Black History Month: Keeping Spinney Hill's legacy alive

Nestled between the affluent communities of Manhasset and Great Neck is Spinney Hill, a historic black enclave hidden in plain sight.

News 12 Staff

Feb 11, 2019, 1:55 PM

Updated 1,925 days ago

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Nestled between the affluent communities of Manhasset and Great Neck is Spinney Hill, a historic black enclave hidden in plain sight.
In the 19th century, life for free black residents centered on agriculture and the church. Later, during the great migration of blacks fleeing the Jim Crow South, domestic workers and their families settled there.
Filmmaker Lloyd Means came from one of those families. He co-produced a documentary called "Spinney Hill: The African American History of Manhasset and Great Neck," in effort to preserve the area's history.
FULL SERIES: Black History Month
Historian Georgette Grier-Key says Spinney Hill was a place where black-owned businesses could thrive.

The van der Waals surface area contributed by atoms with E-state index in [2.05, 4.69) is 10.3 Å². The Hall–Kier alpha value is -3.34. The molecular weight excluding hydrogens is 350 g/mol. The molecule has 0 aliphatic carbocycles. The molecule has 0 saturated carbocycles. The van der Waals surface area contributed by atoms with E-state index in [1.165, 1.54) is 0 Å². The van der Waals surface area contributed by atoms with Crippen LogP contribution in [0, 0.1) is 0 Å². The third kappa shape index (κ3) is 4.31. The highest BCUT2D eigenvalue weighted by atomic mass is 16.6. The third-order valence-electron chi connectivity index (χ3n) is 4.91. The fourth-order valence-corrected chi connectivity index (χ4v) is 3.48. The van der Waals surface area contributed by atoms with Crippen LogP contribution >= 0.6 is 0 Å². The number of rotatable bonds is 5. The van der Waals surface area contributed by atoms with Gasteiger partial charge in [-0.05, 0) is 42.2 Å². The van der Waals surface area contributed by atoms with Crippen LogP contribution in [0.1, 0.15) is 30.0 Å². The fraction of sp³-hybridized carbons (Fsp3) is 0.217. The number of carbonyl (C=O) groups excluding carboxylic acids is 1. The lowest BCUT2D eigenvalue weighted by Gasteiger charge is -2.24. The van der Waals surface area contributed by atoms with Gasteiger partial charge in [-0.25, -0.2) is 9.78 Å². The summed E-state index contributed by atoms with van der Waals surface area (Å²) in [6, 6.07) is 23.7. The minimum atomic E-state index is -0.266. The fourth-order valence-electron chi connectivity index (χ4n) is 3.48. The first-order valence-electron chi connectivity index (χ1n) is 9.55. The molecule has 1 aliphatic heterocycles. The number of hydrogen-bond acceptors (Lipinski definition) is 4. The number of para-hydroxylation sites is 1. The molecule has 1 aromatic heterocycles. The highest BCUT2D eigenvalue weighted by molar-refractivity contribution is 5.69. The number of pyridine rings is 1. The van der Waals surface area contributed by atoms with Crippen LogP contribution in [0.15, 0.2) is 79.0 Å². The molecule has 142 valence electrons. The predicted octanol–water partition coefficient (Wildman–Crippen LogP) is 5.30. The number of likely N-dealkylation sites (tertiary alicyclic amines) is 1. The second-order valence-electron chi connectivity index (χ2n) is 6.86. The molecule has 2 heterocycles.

"They had property, they owned the land. They had record stores, hotels, nightclub juke joints, restaurants, ice cream shops, churches," Grier-Key says.
But in the 1970s, things changed. The U.S. Department of Housing and Urban Development started an urban renewal project that eventually displaced residents and the businesses in the area.
"They were told that they would have adequate housing coming in, 'You're going to be able to have your businesses put back in place.' This never happened," says Grier-Key.
"They ripped us off, they ripped the whole community off and they never gave us what they promised," says long-time resident Dennis Irby.
Irby helps orchestrate an annual reunion of residents past and honors the contributions of community members. It marks an effort to protect the legacy of a tight-knit community.
"So that we could make the people and the new people aware of the pioneers of this community, the people who have laid their blood and sweat down in this community and have not been recognized," Irby says.


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